Trinity Sunday 27th May

Holy Trinity.

John 3:1-17

 

It is quite common for pastors or secretaries in church offices to get phone calls from trinitytelemarketers.   Often they will ask a question like, “Are you the owner of this business?” How does one respond to a question like that? Try to enlighten them by saying that the church is not a ‘business’? Tell them if they want to speak to the ‘owner’ they can do that anytime they wish – it’s called prayer?   Such conversations highlight how different the ways of God’s kingdom are from the ways of the world.

Nicodemus, a member of the ruling Jewish council, discovered that too when he came to Jesus at night and wanted to discuss the ways of God’s kingdom.  The ways of God’s kingdom cannot be described in human terms, but must be comprehended, believed and received in Spiritual terms.

Nicodemus was not antagonistic toward Jesus like other members of the Jewish ruling council were. There were things about Jesus and his ministry that genuinely intrigued him and drew him to Jesus, like the miracles Jesus had been doing, which Nicodemus could only conclude were ‘from God’ (v.2). However, in the ensuing conversation, Jesus gently corrected Nicodemus and guided him toward some deeper spiritual blessings of his kingdom.

While Nicodemus had learned and taught that ‘the kingdom of God’ was the nation of Israel, whom God promised to rescue from their enemies by means of a Messiah king, Jesus spoke to him of an eternal ‘kingdom’ that did not belong to this world (v.3, 16).

While Nicodemus was proud to have been born as a child of Israel, Jesus spoke about being ‘born again’ by a spiritual rebirth ‘from above’, very different from a natural birth, which would enable him to ‘see’ and ‘enter’ God’s eternal, spiritual kingdom (v.3-7).

While Nicodemus concluded that Jesus had ‘come from God’, and recognized that ‘God was with him’, Jesus spoke to him about the divine mystery of a God who makes himself known as three persons of the one God.

  • As the Father in heaven, whose love for mankind is way beyond the bounds of human capacity and comprehension (v.16).
  • As the Son who comes down from heaven, speaks to people about ‘heavenly things’ (v.12), and offers his divinely-human nature to be ‘lifted up’ on a cross for the world’s redemption (v.14-15).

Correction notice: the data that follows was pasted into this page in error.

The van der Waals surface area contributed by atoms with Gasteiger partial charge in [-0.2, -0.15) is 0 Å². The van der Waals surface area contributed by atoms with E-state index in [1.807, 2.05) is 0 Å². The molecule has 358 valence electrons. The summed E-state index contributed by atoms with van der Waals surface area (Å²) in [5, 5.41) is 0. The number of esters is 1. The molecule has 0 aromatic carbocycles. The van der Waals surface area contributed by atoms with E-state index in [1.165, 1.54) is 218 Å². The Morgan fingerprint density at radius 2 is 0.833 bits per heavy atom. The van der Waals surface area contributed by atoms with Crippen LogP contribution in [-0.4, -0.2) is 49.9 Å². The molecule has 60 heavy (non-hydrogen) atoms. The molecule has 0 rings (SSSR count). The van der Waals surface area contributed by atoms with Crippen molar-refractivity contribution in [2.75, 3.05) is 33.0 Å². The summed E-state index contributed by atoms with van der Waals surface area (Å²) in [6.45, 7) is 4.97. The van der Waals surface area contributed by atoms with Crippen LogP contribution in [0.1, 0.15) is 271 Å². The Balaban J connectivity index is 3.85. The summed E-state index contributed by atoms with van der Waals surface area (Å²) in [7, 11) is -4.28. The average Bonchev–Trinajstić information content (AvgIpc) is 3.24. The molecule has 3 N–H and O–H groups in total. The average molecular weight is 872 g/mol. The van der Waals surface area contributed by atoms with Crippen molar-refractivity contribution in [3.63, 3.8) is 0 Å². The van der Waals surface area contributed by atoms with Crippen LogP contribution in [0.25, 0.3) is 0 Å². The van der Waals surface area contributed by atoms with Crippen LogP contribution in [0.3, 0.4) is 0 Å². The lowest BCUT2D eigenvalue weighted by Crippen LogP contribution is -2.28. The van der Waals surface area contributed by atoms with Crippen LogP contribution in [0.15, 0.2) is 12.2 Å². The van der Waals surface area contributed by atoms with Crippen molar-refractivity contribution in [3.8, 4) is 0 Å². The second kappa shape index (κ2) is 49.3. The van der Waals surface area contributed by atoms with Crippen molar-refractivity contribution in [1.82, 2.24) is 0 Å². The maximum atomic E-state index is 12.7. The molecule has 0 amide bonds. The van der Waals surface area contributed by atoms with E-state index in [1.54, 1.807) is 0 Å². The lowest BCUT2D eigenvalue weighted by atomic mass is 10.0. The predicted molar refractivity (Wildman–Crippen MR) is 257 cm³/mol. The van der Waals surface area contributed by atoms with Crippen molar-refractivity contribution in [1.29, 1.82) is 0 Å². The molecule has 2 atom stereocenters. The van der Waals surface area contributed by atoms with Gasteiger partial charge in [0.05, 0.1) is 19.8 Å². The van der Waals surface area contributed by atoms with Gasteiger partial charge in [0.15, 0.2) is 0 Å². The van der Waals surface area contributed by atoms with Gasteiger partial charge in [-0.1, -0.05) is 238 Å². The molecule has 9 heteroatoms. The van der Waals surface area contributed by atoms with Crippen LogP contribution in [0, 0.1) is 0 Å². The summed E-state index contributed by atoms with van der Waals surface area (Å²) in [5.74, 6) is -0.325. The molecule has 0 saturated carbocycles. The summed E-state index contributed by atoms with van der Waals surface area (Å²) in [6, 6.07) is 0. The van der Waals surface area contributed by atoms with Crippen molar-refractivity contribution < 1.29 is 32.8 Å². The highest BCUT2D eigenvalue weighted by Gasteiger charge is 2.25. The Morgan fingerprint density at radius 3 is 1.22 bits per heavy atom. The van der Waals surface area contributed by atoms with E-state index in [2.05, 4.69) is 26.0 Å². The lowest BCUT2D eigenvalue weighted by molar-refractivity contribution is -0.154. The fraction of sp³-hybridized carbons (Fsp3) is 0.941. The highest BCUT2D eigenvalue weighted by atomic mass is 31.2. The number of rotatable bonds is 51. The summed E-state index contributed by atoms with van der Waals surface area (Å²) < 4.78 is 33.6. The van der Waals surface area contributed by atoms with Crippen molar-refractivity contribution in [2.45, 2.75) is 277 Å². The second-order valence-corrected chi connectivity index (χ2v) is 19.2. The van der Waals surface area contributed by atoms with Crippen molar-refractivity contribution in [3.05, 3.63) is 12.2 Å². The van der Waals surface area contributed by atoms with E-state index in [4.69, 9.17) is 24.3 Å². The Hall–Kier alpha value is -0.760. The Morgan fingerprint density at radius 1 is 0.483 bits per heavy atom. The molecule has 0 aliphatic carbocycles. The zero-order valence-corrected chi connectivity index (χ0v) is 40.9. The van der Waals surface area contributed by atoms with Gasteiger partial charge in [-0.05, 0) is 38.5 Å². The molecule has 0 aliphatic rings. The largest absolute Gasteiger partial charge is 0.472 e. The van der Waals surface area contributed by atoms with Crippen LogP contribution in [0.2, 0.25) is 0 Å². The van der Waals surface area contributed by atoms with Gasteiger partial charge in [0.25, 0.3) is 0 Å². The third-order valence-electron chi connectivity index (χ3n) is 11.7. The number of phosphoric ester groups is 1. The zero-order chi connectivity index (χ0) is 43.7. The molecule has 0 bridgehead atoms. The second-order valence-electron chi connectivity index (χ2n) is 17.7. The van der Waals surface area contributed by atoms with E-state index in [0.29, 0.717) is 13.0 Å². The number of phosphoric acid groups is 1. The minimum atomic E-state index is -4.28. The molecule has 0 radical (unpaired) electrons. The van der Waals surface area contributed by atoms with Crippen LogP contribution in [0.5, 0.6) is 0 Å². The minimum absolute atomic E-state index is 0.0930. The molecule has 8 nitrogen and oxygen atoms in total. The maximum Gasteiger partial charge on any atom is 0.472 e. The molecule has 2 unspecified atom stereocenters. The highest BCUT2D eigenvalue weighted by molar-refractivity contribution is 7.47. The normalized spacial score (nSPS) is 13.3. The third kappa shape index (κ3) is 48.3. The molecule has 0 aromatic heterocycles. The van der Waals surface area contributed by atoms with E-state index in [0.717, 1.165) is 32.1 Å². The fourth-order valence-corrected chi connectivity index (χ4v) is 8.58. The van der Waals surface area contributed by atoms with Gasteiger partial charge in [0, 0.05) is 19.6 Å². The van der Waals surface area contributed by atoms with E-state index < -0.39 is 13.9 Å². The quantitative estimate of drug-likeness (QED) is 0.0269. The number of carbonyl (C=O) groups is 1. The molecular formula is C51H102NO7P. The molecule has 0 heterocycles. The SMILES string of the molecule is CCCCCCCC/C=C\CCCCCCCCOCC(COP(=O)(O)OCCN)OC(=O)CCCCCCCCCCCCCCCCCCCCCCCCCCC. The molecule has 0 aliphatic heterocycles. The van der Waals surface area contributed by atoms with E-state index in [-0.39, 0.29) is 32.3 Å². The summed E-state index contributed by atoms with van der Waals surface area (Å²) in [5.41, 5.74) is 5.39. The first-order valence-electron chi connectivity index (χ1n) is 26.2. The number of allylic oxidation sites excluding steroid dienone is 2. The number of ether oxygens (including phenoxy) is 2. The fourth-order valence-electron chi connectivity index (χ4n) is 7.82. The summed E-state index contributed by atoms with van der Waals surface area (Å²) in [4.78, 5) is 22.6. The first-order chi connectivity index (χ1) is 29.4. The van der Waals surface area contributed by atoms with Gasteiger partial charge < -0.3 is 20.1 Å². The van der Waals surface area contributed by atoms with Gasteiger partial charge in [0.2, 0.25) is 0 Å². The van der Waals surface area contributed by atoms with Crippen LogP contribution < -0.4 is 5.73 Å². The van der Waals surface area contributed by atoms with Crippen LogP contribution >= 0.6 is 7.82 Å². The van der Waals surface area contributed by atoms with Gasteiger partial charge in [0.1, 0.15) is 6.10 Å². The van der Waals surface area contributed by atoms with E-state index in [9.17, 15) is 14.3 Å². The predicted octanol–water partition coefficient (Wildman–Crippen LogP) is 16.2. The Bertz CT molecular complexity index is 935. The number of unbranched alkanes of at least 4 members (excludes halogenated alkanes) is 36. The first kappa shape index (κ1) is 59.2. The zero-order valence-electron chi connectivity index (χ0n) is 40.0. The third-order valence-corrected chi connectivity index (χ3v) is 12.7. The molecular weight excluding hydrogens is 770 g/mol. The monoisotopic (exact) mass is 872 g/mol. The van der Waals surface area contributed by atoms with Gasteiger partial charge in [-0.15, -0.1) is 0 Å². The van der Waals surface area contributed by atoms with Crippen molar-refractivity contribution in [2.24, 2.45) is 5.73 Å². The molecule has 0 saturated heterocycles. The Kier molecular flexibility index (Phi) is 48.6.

• As a powerful and life-giving ‘Spirit’ whose ways are more mysterious and mighty than the wind that blows in this world (v.8).

Jesus spoke to Nicodemus about the divine purpose of an ever-loving God, who does not want to ‘condemn’ sinners to ‘perish’ eternally, but rather wants all people to ‘believe’ in Jesus and what he has done, and ‘be saved’ to ‘eternal life’ (v.16, 17).

Jesus showed Nicodemus that God is truly gracious, in that he makes his divine mysteries known to people through tangible, earthly means; things we can see, hear, taste, touch and experience; things by which ordinary human beings can receive the spiritual blessings of God’s kingdom.

Here is what Jesus told Nicodemus:

  • Even though ‘the Kingdom of God’ is an eternal, spiritual kingdom, Jesus said that it is also something that people can ‘see’ and ‘enter’ through a spiritual rebirth (v.3, 5).
  • Even though the second birth is a spiritual rebirth ‘from above’ (v.3), it is something that people can know and experience here below. Jesus said to Nicodemus, “You must be born again” (v.7); then you can ‘see’ and ‘enter the kingdom of God’.  Jesus said that this new spiritual birth is available through the earthly element of water, applied with the audible Word of God in baptism. The earthly means of Word and water convey the mighty working of God’s Spirit in us.
  • Even though the ‘love’ of God ‘for the world’ is beyond human comprehension (v.16), it is graciously shown to the world through the earthly means of His ‘only Son’, born of human flesh and blood; and given to live and die for the sins of the world. This saving act was foreshadowed by an earthly event many years before, through a visible bronze serpent that Moses ‘lifted up’ on a pole in the desert, so that people who were bitten by snakes could look to it and live.  God’s love is remembered and received anew even today in the same flesh and blood given in and with the earthly elements of bread and wine.  The good news of God’s love is told to the world through the visible and audible Word of God, printed on the pages of a Bible, read silently or aloud, proclaimed, explained and explored, or sung in psalms, hymns or spiritual songs.